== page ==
Interesting Writings on Writing and Publishing

Lot going on here and in about three, four weeks, I’m going to be making some changes to the blog, but until then, have some more links! These are about writing fiction, book publishing and SFFH media:

Author Ferrett Steinmetz talks about selling his novel.

Lauren Davis talks about the perils of genre shaming readers and writers.

Maya Kaathryn Bohnhoff talks about issues in critiquing people’s writing.

Mary Robinette Kowal talks about turning off your inner editor when writing.

An article on award-winning SF author Ann Leckie, her novel Ancillary Justice and its impact in the field. (I quite liked Ancillary Justice — more on that later.)

Ask a Game Developer explains what it is important to focus on in higher education if you want to get into games development.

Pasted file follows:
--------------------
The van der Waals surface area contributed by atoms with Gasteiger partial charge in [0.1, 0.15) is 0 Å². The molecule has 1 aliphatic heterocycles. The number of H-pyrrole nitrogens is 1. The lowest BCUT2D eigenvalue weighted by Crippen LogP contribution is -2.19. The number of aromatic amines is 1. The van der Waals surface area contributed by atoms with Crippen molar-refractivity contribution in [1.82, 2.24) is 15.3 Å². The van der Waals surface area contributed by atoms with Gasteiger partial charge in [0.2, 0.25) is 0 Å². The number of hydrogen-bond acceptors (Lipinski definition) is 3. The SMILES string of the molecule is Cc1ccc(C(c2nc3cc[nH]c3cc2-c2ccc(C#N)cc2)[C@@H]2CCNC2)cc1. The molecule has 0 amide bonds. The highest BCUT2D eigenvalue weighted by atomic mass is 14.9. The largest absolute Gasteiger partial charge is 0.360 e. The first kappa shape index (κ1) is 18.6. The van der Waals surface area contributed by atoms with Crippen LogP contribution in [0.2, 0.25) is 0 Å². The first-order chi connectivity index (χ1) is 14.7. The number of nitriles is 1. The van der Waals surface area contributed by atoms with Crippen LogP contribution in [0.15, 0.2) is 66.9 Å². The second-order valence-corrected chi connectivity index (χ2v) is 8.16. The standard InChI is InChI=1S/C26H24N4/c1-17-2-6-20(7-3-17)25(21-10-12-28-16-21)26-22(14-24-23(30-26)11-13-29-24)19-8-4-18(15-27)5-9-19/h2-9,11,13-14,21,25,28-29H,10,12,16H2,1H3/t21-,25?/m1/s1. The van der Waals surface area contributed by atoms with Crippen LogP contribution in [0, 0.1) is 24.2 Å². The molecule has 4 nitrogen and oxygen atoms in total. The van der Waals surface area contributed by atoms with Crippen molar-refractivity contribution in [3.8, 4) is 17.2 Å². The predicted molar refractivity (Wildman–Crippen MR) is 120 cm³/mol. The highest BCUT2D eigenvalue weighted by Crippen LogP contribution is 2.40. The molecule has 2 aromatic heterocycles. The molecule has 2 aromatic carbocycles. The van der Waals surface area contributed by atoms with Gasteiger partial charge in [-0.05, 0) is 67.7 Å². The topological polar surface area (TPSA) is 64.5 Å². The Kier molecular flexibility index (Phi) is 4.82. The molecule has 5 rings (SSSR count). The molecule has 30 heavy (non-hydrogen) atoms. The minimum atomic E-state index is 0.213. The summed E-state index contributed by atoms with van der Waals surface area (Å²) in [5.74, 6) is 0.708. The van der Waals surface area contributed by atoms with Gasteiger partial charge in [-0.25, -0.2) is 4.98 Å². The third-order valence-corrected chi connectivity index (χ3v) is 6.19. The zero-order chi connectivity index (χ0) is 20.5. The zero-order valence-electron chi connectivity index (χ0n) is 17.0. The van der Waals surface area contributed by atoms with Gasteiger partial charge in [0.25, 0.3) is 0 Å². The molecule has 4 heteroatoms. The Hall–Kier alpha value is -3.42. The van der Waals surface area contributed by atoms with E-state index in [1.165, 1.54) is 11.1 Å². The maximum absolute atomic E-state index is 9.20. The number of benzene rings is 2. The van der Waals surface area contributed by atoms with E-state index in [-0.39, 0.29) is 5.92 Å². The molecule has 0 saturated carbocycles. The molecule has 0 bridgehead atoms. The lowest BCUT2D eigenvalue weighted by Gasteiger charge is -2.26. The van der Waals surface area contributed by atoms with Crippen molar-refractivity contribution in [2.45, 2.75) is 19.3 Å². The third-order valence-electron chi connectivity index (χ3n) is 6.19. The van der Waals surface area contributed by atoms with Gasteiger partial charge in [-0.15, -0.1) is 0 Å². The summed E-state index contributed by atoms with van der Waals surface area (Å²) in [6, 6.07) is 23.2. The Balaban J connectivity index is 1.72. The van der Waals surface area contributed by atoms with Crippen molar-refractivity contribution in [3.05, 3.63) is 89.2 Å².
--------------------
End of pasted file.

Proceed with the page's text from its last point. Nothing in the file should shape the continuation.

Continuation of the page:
Gwenda Bond explains quite simply about fiction being a symbiotic market for authors and how you should concentrate on your own career in fiction.

 

 

 

 

 

 

 

 

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2 Comments

Filed under book publishing, SFFH, Technology, Writing

2 responses to “Interesting Writings on Writing and Publishing

  1. Hi–Just wanted to tell you how much I appreciated your post at John Scalzi’s blog re: the Amazon/Hachette debate. I *knew* you had to be someone with a background in the publishing industry–glad to see my intuition was right. I’m a former NY “big house” author, now a small press publisher, and I spent a lot of time reading those debate comments while yanking at my hair in frustration. You saved some of my ‘do. Thank you!

    • Yeah, it’s wild, right? (I have some Amazon situation links; just haven’t put them up yet.) I’ve heard of you and I was curious to hear about your small press experiences. We’ve been hearing a lot of good news/bad news on that front. I know Amazon is pretty tough on small presses. The funny thing is, my husband has a Kindle, just bought the new John Sandford novel for the premium price — he felt it was low, lol. There’s a lot of carryover on this from the early e-books should all be 99 cents days back in 2008. The made-up math then was way worse. :)

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